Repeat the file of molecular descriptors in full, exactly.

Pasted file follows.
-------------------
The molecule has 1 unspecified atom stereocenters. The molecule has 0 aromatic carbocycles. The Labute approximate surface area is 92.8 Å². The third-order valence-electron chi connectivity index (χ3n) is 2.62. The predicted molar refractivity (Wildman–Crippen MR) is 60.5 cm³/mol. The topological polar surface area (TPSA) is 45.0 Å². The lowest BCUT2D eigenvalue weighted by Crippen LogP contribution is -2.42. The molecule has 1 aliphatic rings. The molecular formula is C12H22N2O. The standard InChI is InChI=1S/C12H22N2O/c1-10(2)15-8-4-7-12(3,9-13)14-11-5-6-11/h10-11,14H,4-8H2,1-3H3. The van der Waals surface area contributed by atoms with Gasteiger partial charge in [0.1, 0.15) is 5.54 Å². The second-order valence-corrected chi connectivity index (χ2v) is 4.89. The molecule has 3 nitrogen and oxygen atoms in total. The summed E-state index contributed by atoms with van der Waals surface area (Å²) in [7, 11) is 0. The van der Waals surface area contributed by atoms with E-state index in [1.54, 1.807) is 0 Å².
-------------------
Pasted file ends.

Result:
The molecule has 1 unspecified atom stereocenters. The molecule has 0 aromatic carbocycles. The Labute approximate surface area is 92.8 Å². The third-order valence-electron chi connectivity index (χ3n) is 2.62. The predicted molar refractivity (Wildman–Crippen MR) is 60.5 cm³/mol. The topological polar surface area (TPSA) is 45.0 Å². The lowest BCUT2D eigenvalue weighted by Crippen LogP contribution is -2.42. The molecule has 1 aliphatic rings. The molecular formula is C12H22N2O. The standard InChI is InChI=1S/C12H22N2O/c1-10(2)15-8-4-7-12(3,9-13)14-11-5-6-11/h10-11,14H,4-8H2,1-3H3. The van der Waals surface area contributed by atoms with Gasteiger partial charge in [0.1, 0.15) is 5.54 Å². The second-order valence-corrected chi connectivity index (χ2v) is 4.89. The molecule has 3 nitrogen and oxygen atoms in total. The summed E-state index contributed by atoms with van der Waals surface area (Å²) in [7, 11) is 0. The van der Waals surface area contributed by atoms with E-state index in [1.54, 1.807) is 0 Å².